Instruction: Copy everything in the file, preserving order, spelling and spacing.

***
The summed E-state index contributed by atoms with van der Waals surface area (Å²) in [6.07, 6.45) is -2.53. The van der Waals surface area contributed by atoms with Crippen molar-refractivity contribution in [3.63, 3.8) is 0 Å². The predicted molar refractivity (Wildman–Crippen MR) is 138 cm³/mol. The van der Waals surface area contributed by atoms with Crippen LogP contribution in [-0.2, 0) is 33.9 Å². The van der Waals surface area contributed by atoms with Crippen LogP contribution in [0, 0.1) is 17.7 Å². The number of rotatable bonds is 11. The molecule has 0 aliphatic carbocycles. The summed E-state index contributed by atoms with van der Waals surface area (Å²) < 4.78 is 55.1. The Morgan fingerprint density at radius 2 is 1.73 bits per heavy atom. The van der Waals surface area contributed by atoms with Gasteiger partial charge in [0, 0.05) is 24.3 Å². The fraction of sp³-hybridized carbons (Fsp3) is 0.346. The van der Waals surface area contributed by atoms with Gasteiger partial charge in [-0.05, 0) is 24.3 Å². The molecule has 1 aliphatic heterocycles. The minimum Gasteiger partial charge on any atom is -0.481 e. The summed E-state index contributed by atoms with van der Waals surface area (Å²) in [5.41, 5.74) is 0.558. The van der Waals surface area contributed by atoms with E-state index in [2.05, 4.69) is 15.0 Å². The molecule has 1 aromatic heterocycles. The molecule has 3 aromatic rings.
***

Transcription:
The summed E-state index contributed by atoms with van der Waals surface area (Å²) in [6.07, 6.45) is -2.53. The van der Waals surface area contributed by atoms with Crippen molar-refractivity contribution in [3.63, 3.8) is 0 Å². The predicted molar refractivity (Wildman–Crippen MR) is 138 cm³/mol. The van der Waals surface area contributed by atoms with Crippen LogP contribution in [-0.2, 0) is 33.9 Å². The van der Waals surface area contributed by atoms with Crippen LogP contribution in [0, 0.1) is 17.7 Å². The number of rotatable bonds is 11. The molecule has 0 aliphatic carbocycles. The summed E-state index contributed by atoms with van der Waals surface area (Å²) < 4.78 is 55.1. The Morgan fingerprint density at radius 2 is 1.73 bits per heavy atom. The van der Waals surface area contributed by atoms with Gasteiger partial charge in [0, 0.05) is 24.3 Å². The fraction of sp³-hybridized carbons (Fsp3) is 0.346. The van der Waals surface area contributed by atoms with Gasteiger partial charge in [-0.05, 0) is 24.3 Å². The molecule has 1 aliphatic heterocycles. The minimum Gasteiger partial charge on any atom is -0.481 e. The summed E-state index contributed by atoms with van der Waals surface area (Å²) in [5.41, 5.74) is 0.558. The van der Waals surface area contributed by atoms with E-state index in [2.05, 4.69) is 15.0 Å². The molecule has 1 aromatic heterocycles. The molecule has 3 aromatic rings.